Wearable Programming for the Active Lifestyle

Using Garmin Connect IQ

Wearable Programming for the Active Lifestyle

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If you want to design apps for smart watches, it’s important to know that different platforms have vastly different capabilities. Apple Watch and Android Wear, for instance, serve primarily as smartphone extensions with fast CPUs, bright displays, and relatively short battery life. Pebble’s watches improve on this with better battery life and screens that work outdoors. Garmin watches take battery life and durability a step further.

It’s said that if you know how to build a boat, you can build things that will stand up to any environment this planet can throw at you. The "boatbuilders" at Garmin have created watches for long-term use in punishing, sometimes extreme conditions (such as a 24-hour ultra marathon).

In this report, author Brian Jepson takes you on a hands-on tour of Garmin and its Connect IQ SDK. Garmin goes furthest in prioritizing run time and resilience over raw processing power, but as you’ll discover, the watch does not sacrifice the functionality you need to develop first-class fitness- and health-related applications. This report explores both the advantages and constraints of working with Connect IQ.

  • Explore Garmin’s ability to collect data from users and return timely results to them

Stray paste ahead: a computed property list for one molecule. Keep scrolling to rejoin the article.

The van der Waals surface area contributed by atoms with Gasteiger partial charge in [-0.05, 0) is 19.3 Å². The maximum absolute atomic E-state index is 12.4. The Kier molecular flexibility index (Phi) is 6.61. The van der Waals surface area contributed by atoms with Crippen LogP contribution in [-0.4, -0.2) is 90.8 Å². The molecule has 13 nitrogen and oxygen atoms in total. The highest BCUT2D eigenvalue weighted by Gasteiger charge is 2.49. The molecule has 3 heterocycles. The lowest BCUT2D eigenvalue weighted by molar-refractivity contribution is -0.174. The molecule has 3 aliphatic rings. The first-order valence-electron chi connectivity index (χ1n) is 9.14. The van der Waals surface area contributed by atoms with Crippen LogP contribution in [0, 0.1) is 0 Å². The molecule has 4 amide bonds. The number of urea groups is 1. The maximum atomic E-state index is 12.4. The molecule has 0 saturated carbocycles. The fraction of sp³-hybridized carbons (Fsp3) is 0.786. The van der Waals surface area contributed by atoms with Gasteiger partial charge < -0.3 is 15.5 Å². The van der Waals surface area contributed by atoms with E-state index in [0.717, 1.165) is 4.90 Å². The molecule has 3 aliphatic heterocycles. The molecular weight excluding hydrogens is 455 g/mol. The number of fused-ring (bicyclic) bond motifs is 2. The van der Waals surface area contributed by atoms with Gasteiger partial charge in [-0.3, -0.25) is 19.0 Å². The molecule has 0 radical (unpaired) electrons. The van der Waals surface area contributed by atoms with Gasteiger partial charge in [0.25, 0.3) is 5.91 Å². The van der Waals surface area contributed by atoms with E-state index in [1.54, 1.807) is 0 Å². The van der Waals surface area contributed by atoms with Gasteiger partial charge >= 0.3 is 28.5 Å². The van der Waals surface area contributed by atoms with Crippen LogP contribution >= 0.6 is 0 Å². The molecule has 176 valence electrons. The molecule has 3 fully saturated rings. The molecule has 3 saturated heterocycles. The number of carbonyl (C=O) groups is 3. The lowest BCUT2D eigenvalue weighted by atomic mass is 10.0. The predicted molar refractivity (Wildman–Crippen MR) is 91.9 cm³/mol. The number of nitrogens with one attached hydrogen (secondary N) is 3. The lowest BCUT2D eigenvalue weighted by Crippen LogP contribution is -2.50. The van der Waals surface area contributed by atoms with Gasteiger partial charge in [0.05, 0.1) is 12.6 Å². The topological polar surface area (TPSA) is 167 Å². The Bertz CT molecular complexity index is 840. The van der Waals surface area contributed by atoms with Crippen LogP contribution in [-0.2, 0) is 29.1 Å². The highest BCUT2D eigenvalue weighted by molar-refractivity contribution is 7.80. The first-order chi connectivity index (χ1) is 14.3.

• Start developing for Connect IQ by using templates for four kinds of apps
  • Work with example projects in Connect IQ, including ways to read data from an ANT+ sensor
  • Get developer resources for building wearable apps that do more with less

Brian Jepson is an O'Reilly editor, hacker, and co-organizer of Providence Geeks and the Rhode Island Mini Maker Faire. He’s also a geek-at-large for AS220, a non-profit arts center in Providence, Rhode Island. AS220 gives Rhode Island artists uncensored and unjuried forums for their work and provides galleries, performance space, fabrication facilities, and live/work space.

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Brian Jepson

Brian Jepson

Brian Jepson is the co-organizer of Providence Geeks, a founding member of the National Maker Faire planning and production team, and co-producer of the Rhode Island Mini Maker Faire. He's also been involved in various ways over the years with AS220, a non-profit arts center in Providence, Rhode Island. AS220 gives Rhode Island artists uncensored and unjuried forums for their work and also provides galleries, performance space, fabrication facilities, and live/work space.